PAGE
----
I recently blogged about the exotic mophead hydrangea which I do dearly love.
My favorite hydrangea though is actually our native oakleaf hydrangea.
Hydrangea quercifolia is native to the southeastern United States and cold hardy to zone 5.
This shrub is usually found on wooded slopes growing in rich well drained soil. It was first discovered and named by John Bartram in the late 1700′s When Bartram was exploring Georgia and Florida.
Oakleaf hydrangea or Okra (pronounced oak-ree) hydrangea has large lobed leaves similar in shape to a red oak or an okra plant. The leaves are bold and hairy and often have wonderful burgundy fall color.
Older specimens develop peeling cinnamon colored bark.
Oakleaf hydrangea has a long cylindrical panicle shaped inflorescence. It is pure white gradually taking on a pink hue as it dries on the plant.
The blossoms are composed of two types of florets. Tiny inconspicuous fertile florets mature into small brown rounded seed capsules. The more showy sterile florets are white and similar to paper cutouts.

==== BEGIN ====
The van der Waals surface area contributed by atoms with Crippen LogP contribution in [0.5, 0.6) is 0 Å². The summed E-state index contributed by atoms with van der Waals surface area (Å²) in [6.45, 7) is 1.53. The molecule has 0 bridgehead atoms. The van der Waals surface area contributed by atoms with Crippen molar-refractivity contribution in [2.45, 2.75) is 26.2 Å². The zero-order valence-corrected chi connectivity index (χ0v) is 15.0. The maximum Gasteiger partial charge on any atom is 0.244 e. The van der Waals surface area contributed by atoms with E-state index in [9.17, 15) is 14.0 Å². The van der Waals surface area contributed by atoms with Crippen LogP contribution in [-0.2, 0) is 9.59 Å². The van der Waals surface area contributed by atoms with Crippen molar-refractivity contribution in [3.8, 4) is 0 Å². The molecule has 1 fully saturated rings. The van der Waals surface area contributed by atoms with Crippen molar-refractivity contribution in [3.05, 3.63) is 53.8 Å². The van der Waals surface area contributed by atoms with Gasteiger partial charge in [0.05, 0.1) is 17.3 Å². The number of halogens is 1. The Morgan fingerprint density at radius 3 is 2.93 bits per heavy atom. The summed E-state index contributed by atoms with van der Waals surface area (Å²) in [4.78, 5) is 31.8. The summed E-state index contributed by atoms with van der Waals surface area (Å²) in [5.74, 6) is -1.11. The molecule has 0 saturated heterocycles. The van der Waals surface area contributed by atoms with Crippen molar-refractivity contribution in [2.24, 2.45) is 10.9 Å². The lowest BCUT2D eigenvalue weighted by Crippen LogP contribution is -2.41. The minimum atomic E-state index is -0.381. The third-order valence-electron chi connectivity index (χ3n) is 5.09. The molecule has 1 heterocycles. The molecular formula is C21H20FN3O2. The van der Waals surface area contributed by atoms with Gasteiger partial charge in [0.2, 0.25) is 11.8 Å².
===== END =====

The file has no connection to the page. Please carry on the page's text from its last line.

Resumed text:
These hydrangeas grow best if shaded during the hottest part of the day. Eastern exposures with morning sun and afternoon shade are usually ideal.
Soil must have good drainage. If soil drainage is less than perfect, plant on a slope or a slight mound so the rootball can shed water.
If soil is acid, add a little lime or a calcium containing fertilizer. In the wild, plants thrive in soils with pH near neutral.
I have collected several forms of this beautiful native. ’Snowflake’ bears showy semi-double sterile flowers. ’Semmes Beauty’ is a large flowered selection from Mr. Tom Dodd. I have also collected seed and have a form that I found along the Chunky River near Dunn’s Falls.
Like the mophead, this hydrangea blooms on old wood. Plants can be pruned after flowering by heading back the taller stems to shape as needed.
Be sure to leave some stems with dried flowers, these will produce blooms for next year.
This hydrangea is so lovely that I would certainly hate to miss a year’s bloom!